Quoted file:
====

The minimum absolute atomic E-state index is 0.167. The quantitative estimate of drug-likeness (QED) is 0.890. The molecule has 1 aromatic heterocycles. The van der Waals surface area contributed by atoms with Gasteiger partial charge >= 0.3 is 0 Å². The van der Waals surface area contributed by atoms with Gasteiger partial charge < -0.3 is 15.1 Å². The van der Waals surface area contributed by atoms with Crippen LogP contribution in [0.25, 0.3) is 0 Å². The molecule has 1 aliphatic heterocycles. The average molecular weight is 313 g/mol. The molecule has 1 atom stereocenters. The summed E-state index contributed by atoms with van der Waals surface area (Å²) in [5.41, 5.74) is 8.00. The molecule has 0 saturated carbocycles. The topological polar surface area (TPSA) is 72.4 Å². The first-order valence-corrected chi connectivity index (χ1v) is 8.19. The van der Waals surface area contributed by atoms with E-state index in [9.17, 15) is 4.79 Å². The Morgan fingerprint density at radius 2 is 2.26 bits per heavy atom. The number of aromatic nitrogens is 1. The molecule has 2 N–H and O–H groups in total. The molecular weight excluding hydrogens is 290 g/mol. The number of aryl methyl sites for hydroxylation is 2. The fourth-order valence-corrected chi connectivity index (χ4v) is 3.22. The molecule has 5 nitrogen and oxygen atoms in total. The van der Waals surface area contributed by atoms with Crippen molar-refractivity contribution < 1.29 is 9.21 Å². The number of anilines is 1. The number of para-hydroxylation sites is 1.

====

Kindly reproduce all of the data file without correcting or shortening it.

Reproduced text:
The minimum absolute atomic E-state index is 0.167. The quantitative estimate of drug-likeness (QED) is 0.890. The molecule has 1 aromatic heterocycles. The van der Waals surface area contributed by atoms with Gasteiger partial charge >= 0.3 is 0 Å². The van der Waals surface area contributed by atoms with Gasteiger partial charge < -0.3 is 15.1 Å². The van der Waals surface area contributed by atoms with Crippen LogP contribution in [0.25, 0.3) is 0 Å². The molecule has 1 aliphatic heterocycles. The average molecular weight is 313 g/mol. The molecule has 1 atom stereocenters. The summed E-state index contributed by atoms with van der Waals surface area (Å²) in [5.41, 5.74) is 8.00. The molecule has 0 saturated carbocycles. The topological polar surface area (TPSA) is 72.4 Å². The first-order valence-corrected chi connectivity index (χ1v) is 8.19. The van der Waals surface area contributed by atoms with E-state index in [9.17, 15) is 4.79 Å². The Morgan fingerprint density at radius 2 is 2.26 bits per heavy atom. The number of aromatic nitrogens is 1. The molecule has 2 N–H and O–H groups in total. The molecular weight excluding hydrogens is 290 g/mol. The number of aryl methyl sites for hydroxylation is 2. The fourth-order valence-corrected chi connectivity index (χ4v) is 3.22. The molecule has 5 nitrogen and oxygen atoms in total. The van der Waals surface area contributed by atoms with Crippen molar-refractivity contribution < 1.29 is 9.21 Å². The number of anilines is 1. The number of para-hydroxylation sites is 1.